Etymology
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Words related to mystify

mystic (adj.)

late 14c., mistike, "spiritually allegorical, pertaining to mysteries of faith," from Old French mistique "mysterious, full of mystery" (14c.), or directly from Latin mysticus "mystical, mystic, of secret rites" (source also of Italian mistico, Spanish mistico), from Greek mystikos "secret, mystic, connected with the mysteries," from mystes "one who has been initiated" (see mystery (n.1)).

Meaning "pertaining to occult practices or ancient religions" is recorded by 1610s. That of "hidden from or obscure to human knowledge or comprehension" is by 1630s.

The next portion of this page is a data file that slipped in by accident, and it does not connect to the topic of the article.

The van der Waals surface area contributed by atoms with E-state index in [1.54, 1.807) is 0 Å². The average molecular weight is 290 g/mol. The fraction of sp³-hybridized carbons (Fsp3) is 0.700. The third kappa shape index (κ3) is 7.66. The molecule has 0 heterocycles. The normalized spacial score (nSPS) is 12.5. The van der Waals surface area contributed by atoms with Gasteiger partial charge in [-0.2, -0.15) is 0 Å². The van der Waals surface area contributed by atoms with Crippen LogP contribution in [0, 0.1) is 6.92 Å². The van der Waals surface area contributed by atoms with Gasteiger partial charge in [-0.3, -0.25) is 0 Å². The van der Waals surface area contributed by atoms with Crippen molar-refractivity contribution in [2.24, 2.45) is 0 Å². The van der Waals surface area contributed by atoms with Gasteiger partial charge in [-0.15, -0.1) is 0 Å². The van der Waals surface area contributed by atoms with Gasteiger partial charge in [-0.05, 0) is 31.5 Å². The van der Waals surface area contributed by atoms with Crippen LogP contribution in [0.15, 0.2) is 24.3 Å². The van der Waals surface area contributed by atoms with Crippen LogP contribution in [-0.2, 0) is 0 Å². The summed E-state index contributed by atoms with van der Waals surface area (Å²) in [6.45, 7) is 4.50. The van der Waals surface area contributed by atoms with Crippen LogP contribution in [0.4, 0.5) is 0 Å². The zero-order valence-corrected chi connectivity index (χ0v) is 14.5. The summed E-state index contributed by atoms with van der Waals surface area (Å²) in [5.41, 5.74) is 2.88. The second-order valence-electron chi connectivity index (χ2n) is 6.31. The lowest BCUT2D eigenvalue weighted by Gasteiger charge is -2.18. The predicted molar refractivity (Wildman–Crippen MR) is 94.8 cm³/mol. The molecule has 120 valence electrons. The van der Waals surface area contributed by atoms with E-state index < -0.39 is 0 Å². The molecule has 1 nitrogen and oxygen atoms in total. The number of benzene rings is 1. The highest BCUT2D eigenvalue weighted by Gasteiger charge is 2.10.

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-fy 

word-forming element meaning "make, make into," from French -fier, from Latin -ficare, combining form of facere "to make" (from PIE root *dhe- "to set, put").

mystified (adj.)

"bewildered, puzzled," by 1847, past-participle adjective from mystify.

demystify (v.)

"to dispel bewilderment, remove irrationality," 1963; see de- + mystify. Related: Demystified; demystifying.

mystification (n.)

1814, "act of mystifying;" 1817, "state of being mystified," from French mystification, noun of action from mystifier (see mystify).